The Iranians and Turks in Syria and Iraq

Radwan al-Sayed

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The situation between Iran and Turkey reached its worse between 2014 and 2016. Before that, the two countries had disagreed over their stances towards Bashar al-Assad.

Ever since the revolution erupted in Syria, the two allies, Qatar and Turkey, who were friends with the Syrian president since 2004, voiced the importance of reform to Assad. Iran stood with Assad from the start and Russia did the same particularly following its negative experience with the West in Libya.

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Between 2012 and 2013, the Iranians militarily intervened in Syria through Hezbollah. Things were no longer limited to providing experts for advice and help in operations rooms. The Turks and Qataris went ahead and supported the Brotherhood in Egypt and Syria and began to arm groups near Damascus and north of the country.

This disagreement over interests reached its peak when ISIS and al-Nusra emerged. The Iranians and Washington thus began to support the Kurds in Syria. The US did not do anything when the Kurdistan workers’ party settled in Sinjar. Turkish forces entered to areas around Mosul and said they will not allow Popular Mobilization forces to enter Tal Afar because there is a Turkmen minority there.

Turkey’s rapprochement with Russia in north Syria and allowing it to defy Kurds and ISIS on its border with Syria mitigated Iranian-Turkish conflict

Radwan al-Sayed

Anger and mistrust

Trade relations were not affected but mutual visits of Turkish and Iranian officials between 2014 and 2015 were charged with anger and mistrust. The scene then entirely changed when Russia intervened in Syria in 2014. After downing a Russian jet, Turkey had to reach a truce with Russia and it was pushed to do so due to the Russians’ anger and to the deterioration of relations with the US.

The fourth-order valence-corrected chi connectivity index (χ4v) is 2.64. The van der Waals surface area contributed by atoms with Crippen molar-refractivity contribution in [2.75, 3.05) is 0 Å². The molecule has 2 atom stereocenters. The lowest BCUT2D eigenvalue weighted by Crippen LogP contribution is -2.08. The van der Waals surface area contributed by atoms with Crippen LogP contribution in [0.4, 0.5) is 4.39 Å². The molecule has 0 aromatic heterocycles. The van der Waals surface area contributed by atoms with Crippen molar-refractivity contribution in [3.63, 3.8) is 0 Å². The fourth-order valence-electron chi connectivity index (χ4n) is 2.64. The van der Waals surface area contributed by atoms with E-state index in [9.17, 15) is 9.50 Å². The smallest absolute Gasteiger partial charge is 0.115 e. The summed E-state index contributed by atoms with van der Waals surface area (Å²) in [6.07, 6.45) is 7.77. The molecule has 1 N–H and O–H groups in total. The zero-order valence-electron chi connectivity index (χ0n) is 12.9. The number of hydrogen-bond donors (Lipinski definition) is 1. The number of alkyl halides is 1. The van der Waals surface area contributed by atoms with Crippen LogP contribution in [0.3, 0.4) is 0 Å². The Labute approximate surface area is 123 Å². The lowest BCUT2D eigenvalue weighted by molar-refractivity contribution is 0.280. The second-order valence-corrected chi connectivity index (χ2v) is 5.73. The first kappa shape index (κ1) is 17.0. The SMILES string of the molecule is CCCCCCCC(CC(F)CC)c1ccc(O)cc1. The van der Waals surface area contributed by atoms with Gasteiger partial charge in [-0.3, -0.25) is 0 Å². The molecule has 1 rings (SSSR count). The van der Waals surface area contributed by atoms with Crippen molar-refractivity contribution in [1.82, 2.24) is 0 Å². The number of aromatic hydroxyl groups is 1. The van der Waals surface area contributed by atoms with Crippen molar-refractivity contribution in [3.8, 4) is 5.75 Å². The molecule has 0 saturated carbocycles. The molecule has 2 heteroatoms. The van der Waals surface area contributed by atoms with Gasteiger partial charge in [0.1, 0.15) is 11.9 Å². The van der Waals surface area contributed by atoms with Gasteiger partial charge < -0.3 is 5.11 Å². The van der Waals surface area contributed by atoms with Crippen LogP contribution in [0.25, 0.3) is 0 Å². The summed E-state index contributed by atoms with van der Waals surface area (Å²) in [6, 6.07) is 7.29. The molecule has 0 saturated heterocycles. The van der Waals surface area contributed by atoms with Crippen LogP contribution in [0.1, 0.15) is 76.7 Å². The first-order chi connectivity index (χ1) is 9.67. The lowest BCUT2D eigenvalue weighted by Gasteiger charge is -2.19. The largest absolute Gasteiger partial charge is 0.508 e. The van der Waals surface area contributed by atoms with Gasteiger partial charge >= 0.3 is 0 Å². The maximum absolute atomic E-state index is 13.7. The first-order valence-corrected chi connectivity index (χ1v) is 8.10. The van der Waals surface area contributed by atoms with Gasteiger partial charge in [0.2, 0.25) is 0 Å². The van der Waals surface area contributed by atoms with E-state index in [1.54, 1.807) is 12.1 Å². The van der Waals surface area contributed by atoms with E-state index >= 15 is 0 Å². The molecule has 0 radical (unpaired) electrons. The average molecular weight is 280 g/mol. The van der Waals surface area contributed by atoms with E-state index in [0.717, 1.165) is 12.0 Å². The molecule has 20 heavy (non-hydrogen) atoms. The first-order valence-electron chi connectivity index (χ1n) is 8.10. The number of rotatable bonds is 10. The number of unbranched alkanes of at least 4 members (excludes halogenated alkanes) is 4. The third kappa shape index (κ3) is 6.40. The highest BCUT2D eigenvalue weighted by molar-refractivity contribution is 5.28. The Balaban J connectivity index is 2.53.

Turkey’s rapprochement with Russia in north Syria and allowing it to defy the Kurds and ISIS on its border with Syria mitigated the Iranian-Turkish conflict. Moscow entered as a mediator between the two parties and pushed each to recognize the interests of the other party in Syria and Iraq. Russia also took both to the Astana meetings. They also held bilateral talks to discuss cooperation against terrorism and to discuss their fears of the American support of the Kurds in Syria and Iraq.

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Practical cooperation between them appeared during the war in Aleppo. The Turks, who viewed Aleppo as their influence zone, had to negotiate with the Russians to withdraw gunmen from the city and its neighboring areas after most of the old town was destroyed. The Iranians were thus present alongside the Russians in North Syria on the Kurdish-Turkish borders.

While negotiating the borders of influence in the Syrian east and north, the Turks realized that Iran’s relations with ISIS and al-Nusra are sometimes stronger than its own relations with the two groups. Turkey supported several armed organizations in the Syrian north and it’s concerned about the situation on its borders there. Meanwhile the Iranians are concerned about Syrian border areas with Iraq.

The war in Aleppo

The Russians and Iranians feared that the operation to seize Idlib and its towns – where al-Nusra is in control – will be launched amid the war in Aleppo. After the idea of the de-escalation zones was proposed, Russia and Iran urged Turkey to push al-Nusra out of Edleb.

When this did not work, Russia and Iran handed the matter over to Turkey, which recently announced that it will storm Edleb along with 20,000 Arab Syrian gunmen if it has to. Meanwhile, the Iranians went to help regime forces raid Deir az-Zour which is close to the Iraqi border. They are aided by Russian air force and the Americans’ shelling of Deir az-Zour and Raqqa.

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Iran and Turkey exploited terrorism or redirected its factions. And just like the Iranians willingly got ISIS and Al-Nusra out of Lebanon’s Jurud, the Turks may also willingly get Al-Nusra out of Edleb. The partnership is back between Iran and Turkey to prevent the Kurds from becoming independent in Syria and Iraq.

They are cooperating so each can have its own influence zone as Iran wants one on Iraq’s borders and Turkey wants one on its borders.

This article is also available in Arabic.
Radwan al Sayed is a Lebanese thinker and writer who attained a bachelor degree from the Faculty of Theology at al-Azhar University and a PhD in Philosophy from the University of Tübingen in Germany. He has been a scholar of Islamic studies for decades and is the former editor-in-chief of the quarterly al-Ijtihad magazine. Radwan is also the author of many books and has written for Arab dailies such as al-Ittihad, al-Hayat and ash-Sharq al-Awsat.

Disclaimer: Views expressed by writers in this section are their own and do not reflect Al Arabiya English's point-of-view.